Effects of Self-Driven Reinforcement Learning

Authors

  • Sanjay Rao P.G. Student, Department of Engineering, Walchand Institute of Technology (W.I.T), Solapur, Maharashtra, India
  • Rohit Bharat P.G. Student, Department of Engineering, Walchand Institute of Technology (W.I.T), Solapur, Maharashtra, India

Keywords:

reinforcement learning, structure, limitations, agents

Abstract

Structured Learning, unstructured Learning, and reinforcement Learning is the three main components of machine Learning (ML). In this paper, we'll focus on reinforcement Learning, which is the final stage. There are numerous methods of reinforcement learning, and we'll go over some of the more popular ones. Software agents that use reinforcement learning to maximize their rewards in a given environment are known as reinforcement agents. Extrinsic and intrinsic rewards are the two main classifications of rewards. It's a specific outcome we get after following a set of rules and accomplishing a specific goal. Rather than monetary gain, a better example of an intrinsic reward is the agent's eagerness to learn newly acquired expertise that may prove beneficial in the future.

References

Ng, A. Y., & Russell, S. J. (2000). Algorithms for inverse reinforcement learning. Proceedings of the Seventeenth International Conference on Machine Learning, pp. 663–670.

Karpathy, & M. Van De Panne. (2012). Curriculum learning for motor skills.

Barto, A. G. (2013). Intrinsic motivation and reinforcement learning. Intrinsically Motivated Learning in Natural and Artificial Systems, Berlin, Heidelberg: Springer, pp. 17–47.

Wilson, A. Fern, & P. Tadepalli. (2014). Using trajectory data to improve bayesian optimization for reinforcement learning. J. Mach. Learn. Res.

N. Bougie, & R. Ichise. (2020). Skill-based curiosity for intrinsically motivated reinforcement learning. Mach. Learn.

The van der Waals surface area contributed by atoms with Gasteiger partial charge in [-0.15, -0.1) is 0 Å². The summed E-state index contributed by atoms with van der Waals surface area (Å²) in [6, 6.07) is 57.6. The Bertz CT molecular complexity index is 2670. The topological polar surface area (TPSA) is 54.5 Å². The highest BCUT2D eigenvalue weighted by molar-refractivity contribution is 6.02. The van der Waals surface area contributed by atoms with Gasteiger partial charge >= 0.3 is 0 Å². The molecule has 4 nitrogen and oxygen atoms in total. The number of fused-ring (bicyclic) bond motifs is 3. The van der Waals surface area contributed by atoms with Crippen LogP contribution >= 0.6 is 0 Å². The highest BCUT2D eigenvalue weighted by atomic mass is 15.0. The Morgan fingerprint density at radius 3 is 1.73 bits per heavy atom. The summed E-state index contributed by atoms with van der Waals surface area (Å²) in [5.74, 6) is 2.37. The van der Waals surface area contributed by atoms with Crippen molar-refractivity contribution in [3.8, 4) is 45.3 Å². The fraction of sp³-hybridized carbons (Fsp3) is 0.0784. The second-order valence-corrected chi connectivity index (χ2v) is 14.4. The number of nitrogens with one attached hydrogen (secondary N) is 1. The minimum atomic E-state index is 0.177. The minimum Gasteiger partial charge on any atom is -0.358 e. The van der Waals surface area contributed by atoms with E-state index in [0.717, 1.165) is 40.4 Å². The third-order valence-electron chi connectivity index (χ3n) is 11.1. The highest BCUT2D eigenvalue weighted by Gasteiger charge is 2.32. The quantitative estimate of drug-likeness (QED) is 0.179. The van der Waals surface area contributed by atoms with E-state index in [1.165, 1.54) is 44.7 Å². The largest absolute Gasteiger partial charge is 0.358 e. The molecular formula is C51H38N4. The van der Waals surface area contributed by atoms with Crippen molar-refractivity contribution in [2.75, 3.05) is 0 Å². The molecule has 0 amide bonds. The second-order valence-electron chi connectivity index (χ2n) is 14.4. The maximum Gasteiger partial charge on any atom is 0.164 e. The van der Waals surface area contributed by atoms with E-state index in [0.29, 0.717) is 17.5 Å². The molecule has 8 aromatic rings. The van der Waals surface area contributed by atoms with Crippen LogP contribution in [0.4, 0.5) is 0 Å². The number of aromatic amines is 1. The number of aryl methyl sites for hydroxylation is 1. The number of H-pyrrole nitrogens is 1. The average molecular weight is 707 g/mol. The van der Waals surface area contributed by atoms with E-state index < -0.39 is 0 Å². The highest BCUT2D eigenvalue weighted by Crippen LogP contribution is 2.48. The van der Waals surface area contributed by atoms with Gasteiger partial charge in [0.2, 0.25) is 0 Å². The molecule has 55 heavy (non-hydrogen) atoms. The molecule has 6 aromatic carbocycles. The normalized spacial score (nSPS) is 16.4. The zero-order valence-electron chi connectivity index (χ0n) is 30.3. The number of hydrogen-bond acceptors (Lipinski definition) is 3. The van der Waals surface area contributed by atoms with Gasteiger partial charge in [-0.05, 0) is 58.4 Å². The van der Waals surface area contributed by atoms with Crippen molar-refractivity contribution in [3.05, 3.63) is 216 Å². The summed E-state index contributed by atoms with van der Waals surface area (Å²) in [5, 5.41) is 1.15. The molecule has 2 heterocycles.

T. D. Kulkarni, K. R. Narasimhan, A. Saeedi, & J. B. Tenenbaum. (2016). Hierarchical deep reinforcement learning: Integrating temporal abstraction and intrinsic motivation.

Abhay Singh Hyanki, Shweta Meena, & Tarun Kumar. (2021). A survey on intrinsically motivated reinforcement learning. International Journal of Engineering Research & Technology, 10(5), 1150-1153.

Kulkarni, Tejas D., Narasimhan, Karthik R., Saeedi, Ardavan, & Tenenbaum, Joshua B. (2016). Hierarchical deep reinforcement learning: integrating temporal abstraction and intrinsic motivation. Proceedings of the 30th International Conference on Neural Information Processing Systems.

R. Salakhutdinov, & A. Mnih. (2008). Bayesian probabilistic matrix factorization using markov chain Monte Carlo.

Raffin, S. Höfer, R. Jonschkowski, O. Brock, & F. Stulp. (2017). Unsupervised learning of state representations for multiple tasks. ICLR.

Published

2022-07-30

How to Cite

Sanjay Rao, & Rohit Bharat. (2022). Effects of Self-Driven Reinforcement Learning. Applied Science and Biotechnology Journal for Advanced Research, 1(1), 20–24. Retrieved from https://abjar.vandanapublications.com/index.php/ojs/article/view/5

Issue

Section

Articles